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Curr Opin Microbiol. 2002 Feb;5(1):38-43.

Function of the Yersinia effector YopJ.

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1
Department of Molecular Biology, 5323 Harry Hines Boulevard, University of Texas Southwestern Medical Center, Dallas, TX 75390-9148, USA. kimorth@hamon.swmed.edu

Abstract

The Yersinia virulence factor YopJ inhibits the host immune response and induces apoptosis by blocking multiple signaling pathways, including the MAPK and NFkappaB pathways in the infected cell. YopJ is a cysteine protease that cleaves a reversible post-translational modification in the form of ubiquitin or a ubiquitin-like protein. Homologues of YopJ are expressed in animal and plant pathogens, as well as a plant symbiont, suggesting a universal mechanism of regulating or modulating a variety of signaling pathways. The ability of YopJ to block the innate immune response, its activity as a ubiquitin-like protein protease and its activity with respect to mammalian signalling pathways are discussed in this review.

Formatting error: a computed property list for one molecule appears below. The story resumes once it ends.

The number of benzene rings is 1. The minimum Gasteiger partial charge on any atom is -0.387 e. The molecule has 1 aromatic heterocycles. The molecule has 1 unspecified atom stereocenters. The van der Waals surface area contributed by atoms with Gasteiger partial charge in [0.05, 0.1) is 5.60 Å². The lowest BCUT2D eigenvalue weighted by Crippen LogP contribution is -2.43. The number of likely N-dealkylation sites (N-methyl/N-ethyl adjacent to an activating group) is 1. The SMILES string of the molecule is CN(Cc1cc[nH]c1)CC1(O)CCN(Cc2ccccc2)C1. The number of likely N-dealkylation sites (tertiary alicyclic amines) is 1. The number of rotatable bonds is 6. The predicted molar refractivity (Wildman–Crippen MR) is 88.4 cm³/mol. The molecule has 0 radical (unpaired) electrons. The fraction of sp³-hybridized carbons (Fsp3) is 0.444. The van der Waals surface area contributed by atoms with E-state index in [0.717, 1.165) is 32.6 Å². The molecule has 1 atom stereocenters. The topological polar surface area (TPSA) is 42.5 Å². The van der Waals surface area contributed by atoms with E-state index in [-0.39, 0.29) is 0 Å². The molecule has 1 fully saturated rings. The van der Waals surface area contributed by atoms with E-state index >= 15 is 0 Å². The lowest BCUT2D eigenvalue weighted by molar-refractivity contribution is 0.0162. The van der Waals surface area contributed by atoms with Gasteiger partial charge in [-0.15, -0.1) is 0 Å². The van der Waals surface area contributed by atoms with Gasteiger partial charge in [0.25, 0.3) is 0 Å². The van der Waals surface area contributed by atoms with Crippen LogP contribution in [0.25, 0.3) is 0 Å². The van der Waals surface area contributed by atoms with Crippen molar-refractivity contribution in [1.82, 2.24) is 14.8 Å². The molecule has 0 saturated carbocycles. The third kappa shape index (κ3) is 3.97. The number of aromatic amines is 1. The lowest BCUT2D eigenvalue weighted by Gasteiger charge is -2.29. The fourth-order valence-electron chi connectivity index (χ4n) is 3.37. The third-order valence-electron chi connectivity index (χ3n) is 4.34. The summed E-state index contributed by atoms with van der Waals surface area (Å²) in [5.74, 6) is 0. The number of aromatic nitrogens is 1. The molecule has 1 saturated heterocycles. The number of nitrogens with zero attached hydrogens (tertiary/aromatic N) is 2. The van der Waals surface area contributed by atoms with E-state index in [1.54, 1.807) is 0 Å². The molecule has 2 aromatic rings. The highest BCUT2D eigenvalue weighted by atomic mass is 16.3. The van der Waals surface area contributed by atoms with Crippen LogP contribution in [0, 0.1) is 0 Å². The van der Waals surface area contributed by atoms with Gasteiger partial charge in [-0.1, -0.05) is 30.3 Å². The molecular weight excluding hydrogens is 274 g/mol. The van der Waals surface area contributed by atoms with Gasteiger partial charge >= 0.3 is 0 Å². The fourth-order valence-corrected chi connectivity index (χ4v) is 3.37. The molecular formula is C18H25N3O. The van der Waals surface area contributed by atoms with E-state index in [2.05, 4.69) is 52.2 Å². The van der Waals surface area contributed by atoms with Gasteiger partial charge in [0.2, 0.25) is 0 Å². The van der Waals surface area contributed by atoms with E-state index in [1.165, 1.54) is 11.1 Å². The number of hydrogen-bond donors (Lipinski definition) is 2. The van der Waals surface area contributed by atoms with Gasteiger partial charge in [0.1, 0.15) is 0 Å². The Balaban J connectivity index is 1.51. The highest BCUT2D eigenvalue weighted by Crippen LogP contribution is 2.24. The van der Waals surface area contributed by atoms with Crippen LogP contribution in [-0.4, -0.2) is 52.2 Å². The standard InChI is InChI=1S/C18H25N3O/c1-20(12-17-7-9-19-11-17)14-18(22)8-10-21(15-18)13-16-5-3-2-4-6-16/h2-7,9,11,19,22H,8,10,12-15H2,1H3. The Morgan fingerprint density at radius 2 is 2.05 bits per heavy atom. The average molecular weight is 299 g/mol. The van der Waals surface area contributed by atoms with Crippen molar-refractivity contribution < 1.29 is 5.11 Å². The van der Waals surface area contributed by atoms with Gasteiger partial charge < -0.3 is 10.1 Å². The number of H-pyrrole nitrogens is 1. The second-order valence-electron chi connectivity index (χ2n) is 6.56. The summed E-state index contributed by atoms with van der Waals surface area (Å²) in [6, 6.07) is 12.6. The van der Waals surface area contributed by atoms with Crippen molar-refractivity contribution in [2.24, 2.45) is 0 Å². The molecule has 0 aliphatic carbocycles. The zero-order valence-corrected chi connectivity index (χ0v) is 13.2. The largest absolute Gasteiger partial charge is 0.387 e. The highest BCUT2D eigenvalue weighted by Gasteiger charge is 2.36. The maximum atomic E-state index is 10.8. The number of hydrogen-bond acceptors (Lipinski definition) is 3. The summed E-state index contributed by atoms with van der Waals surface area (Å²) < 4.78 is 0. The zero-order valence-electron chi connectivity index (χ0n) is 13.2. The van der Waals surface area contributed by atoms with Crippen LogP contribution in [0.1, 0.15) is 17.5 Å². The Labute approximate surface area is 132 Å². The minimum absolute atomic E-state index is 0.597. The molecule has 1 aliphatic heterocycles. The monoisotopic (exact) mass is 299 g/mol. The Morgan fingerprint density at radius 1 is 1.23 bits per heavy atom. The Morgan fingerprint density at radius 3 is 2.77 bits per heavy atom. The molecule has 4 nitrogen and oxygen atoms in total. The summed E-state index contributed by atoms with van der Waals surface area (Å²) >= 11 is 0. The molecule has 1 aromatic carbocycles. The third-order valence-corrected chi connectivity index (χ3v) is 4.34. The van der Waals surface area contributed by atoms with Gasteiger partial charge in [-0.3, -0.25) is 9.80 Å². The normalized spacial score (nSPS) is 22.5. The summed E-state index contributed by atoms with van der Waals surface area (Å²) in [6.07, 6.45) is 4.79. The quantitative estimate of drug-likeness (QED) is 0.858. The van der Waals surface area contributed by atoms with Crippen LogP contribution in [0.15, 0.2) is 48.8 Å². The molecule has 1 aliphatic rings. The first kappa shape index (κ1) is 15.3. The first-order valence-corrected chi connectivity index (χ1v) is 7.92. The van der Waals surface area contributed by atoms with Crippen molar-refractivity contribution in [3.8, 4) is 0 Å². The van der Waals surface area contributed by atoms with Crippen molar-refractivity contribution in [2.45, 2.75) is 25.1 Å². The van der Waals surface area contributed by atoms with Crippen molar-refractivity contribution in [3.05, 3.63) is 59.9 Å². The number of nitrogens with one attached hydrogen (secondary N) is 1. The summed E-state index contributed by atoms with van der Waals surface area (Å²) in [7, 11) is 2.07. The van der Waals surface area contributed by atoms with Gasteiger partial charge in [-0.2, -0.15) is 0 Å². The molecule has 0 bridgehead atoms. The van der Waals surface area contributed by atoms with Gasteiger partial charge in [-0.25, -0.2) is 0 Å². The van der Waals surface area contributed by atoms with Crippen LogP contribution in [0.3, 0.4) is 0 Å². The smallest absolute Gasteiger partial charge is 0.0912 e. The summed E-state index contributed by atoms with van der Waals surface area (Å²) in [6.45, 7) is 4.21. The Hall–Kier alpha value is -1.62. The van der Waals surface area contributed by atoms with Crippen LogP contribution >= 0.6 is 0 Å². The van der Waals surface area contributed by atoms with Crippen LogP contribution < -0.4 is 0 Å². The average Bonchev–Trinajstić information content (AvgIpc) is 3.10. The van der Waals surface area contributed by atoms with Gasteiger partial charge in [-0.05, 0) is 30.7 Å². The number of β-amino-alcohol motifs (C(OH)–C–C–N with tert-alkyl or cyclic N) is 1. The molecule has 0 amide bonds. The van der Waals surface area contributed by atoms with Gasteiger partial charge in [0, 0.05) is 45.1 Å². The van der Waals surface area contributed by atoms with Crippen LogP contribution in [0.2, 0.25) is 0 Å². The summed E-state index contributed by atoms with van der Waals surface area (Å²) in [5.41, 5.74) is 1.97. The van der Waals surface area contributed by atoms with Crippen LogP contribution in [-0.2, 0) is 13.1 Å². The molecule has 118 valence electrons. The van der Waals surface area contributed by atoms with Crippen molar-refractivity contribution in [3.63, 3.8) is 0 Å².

PMID:
11834367
[Indexed for MEDLINE]
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